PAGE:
A Path of Truth: How the Doctrine of Biblical Authority Has Come Down to the American Church
The authority of Scripture. It is a subject rightly viewed as a fundamental truth by a large percentage of today’s Christian world since its origin. The official doctrine might not have been formed until much later in history, but it is very clear in Scripture that God’s Word is the final and supreme authority. Among many other things it tells us that God’s Word is true (John 17:17), that it is complete and that we are forbidden to add to it (Proverbs 30:5-6), and that it is more than just a good book with good advice; it is God-breathed all sufficient for teaching, correction, rebuke, and training in righteousness (2 Timothy 3:16). And those are just examples. If I were to list and adequately discuss everything the Bible says on the subject, the end result would be much longer than this article. The ecclesiastical discussion of biblical authority has appeared with several different faces throughout the centuries. It is a discussion that has seen many faces all over the world. There are many. For space reasons, I will just be looking at the line leading up to the American church.
No matter where you go with this the discussion starts in the Mediterranean area. For a long time after the start of Christianity, the exact doctrine wasn’t truly set in stone. A more concentrated definition was found to be needed by the third to early fourth centuries to combat the increasing gross misinterpretations and false teachings of God’s Word that were infesting the church. In A.D. 325 the First Ecumenical Council of Nicea met and began the practice of condemning heretics who went beyond the accepted teaching of Scripture. In many ways, such meetings were a good thing because they fostered communication among church leaders and the formation of accepted biblical doctrine. However, these councils, while they met to defend biblical authority, were ironically devaluing it by placing more value on what the human church leadership thought than what the Bible itself thought. The Protestant Reformation would put a stop to the Catholic Church’s growing pride and corruption. It put complete authority back in its proper place: The Word of God.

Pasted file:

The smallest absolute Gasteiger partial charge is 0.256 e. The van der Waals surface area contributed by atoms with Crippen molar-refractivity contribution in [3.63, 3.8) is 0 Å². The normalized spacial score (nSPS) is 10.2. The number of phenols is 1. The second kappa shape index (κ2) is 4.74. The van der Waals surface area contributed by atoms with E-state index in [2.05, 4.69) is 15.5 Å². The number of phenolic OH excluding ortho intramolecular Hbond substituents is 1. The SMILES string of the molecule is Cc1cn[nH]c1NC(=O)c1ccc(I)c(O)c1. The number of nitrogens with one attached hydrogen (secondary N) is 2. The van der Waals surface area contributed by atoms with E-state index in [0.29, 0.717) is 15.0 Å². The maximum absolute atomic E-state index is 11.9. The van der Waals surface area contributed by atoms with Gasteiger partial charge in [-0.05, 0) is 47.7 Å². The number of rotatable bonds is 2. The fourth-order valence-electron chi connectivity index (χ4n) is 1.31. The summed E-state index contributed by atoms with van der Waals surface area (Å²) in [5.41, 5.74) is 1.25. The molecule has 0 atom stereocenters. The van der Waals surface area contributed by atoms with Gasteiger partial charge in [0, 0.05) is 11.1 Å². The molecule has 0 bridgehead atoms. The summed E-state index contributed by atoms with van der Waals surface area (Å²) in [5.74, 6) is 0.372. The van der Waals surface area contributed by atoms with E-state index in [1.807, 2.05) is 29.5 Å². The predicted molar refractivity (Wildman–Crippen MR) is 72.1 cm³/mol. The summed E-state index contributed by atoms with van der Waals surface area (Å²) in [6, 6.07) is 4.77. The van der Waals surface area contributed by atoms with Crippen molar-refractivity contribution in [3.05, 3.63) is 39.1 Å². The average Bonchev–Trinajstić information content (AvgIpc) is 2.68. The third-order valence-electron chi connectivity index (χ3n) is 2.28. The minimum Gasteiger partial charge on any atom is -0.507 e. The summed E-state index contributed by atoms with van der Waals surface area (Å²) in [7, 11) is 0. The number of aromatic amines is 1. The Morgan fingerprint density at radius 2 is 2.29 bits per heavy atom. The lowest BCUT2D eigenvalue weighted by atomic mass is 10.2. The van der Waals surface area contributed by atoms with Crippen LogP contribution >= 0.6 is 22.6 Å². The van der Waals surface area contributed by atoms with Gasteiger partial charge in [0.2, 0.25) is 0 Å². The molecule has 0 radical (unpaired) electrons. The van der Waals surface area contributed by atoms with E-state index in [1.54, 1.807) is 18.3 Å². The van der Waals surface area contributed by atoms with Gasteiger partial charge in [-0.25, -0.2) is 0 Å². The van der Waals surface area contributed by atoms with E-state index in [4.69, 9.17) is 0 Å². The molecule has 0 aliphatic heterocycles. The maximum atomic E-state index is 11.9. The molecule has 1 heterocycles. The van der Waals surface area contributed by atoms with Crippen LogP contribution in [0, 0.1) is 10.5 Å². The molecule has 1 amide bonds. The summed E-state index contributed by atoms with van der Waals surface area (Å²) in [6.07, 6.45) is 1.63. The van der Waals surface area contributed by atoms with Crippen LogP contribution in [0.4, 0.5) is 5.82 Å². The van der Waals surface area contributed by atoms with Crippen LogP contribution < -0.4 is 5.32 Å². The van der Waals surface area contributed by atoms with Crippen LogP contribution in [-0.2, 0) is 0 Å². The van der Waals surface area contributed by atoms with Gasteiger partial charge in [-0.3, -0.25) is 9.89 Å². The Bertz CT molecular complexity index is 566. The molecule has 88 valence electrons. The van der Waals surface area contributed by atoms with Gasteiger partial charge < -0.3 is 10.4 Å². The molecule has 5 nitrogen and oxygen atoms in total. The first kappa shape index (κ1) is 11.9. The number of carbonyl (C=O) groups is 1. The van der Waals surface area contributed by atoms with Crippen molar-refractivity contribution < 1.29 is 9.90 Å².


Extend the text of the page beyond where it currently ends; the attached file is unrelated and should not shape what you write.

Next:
By the 1700s God’s written Word was beginning to become subordinate to science and human intelligence. And by the 20th century, fundamental-minded Christians recognized that they desperately needed to band together against the growing modernism to defend the authority of the Scriptures. The battle over biblical authority revealed itself on several important stages inside the fundamentalist movement from 1900 to the present.
The Battle of Biblical Authority in America in the Modern Era
In 1889 Charles Briggs wrote Whither? A Theological Question for the Times in which he launched a particularly vicious attack against the doctrine of inerrancy. Briggs’ well worded but misled criticisms caught on and would give rise to liberal Christianity. This, in turn, led to the birth of neo-orthodoxy with its emphasis on individual connection and interpretation of Scripture. Neo-orthodoxy was actually a negative reaction against liberal theology. It was formed by the German theologian Karl Barth. Neo-orthodoxy held to traditional orthodoxy but was new (neo) in that it was adapted modern thought to the orthodoxy. It also held that the Bible only became the revealed Word of God to individual readers.